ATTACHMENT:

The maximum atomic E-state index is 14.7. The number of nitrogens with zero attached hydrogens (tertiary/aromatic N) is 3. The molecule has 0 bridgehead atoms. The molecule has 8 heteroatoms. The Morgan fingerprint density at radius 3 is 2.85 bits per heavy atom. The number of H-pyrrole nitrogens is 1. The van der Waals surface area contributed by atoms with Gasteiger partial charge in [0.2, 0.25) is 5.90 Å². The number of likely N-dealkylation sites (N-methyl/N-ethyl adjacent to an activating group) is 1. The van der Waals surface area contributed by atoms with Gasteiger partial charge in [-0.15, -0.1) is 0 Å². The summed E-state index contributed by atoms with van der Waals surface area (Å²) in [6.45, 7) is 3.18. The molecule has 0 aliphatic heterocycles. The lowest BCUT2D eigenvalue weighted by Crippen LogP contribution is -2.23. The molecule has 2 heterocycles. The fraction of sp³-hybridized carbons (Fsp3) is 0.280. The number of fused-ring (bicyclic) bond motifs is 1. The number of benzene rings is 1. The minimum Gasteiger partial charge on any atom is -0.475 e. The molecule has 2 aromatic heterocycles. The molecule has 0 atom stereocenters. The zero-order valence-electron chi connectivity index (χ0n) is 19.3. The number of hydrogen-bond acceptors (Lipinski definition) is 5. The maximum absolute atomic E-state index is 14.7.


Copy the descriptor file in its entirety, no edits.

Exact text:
The maximum atomic E-state index is 14.7. The number of nitrogens with zero attached hydrogens (tertiary/aromatic N) is 3. The molecule has 0 bridgehead atoms. The molecule has 8 heteroatoms. The Morgan fingerprint density at radius 3 is 2.85 bits per heavy atom. The number of H-pyrrole nitrogens is 1. The van der Waals surface area contributed by atoms with Gasteiger partial charge in [0.2, 0.25) is 5.90 Å². The number of likely N-dealkylation sites (N-methyl/N-ethyl adjacent to an activating group) is 1. The van der Waals surface area contributed by atoms with Gasteiger partial charge in [-0.15, -0.1) is 0 Å². The summed E-state index contributed by atoms with van der Waals surface area (Å²) in [6.45, 7) is 3.18. The molecule has 0 aliphatic heterocycles. The lowest BCUT2D eigenvalue weighted by Crippen LogP contribution is -2.23. The molecule has 2 heterocycles. The fraction of sp³-hybridized carbons (Fsp3) is 0.280. The number of fused-ring (bicyclic) bond motifs is 1. The number of benzene rings is 1. The minimum Gasteiger partial charge on any atom is -0.475 e. The molecule has 2 aromatic heterocycles. The molecule has 0 atom stereocenters. The zero-order valence-electron chi connectivity index (χ0n) is 19.3. The number of hydrogen-bond acceptors (Lipinski definition) is 5. The maximum absolute atomic E-state index is 14.7.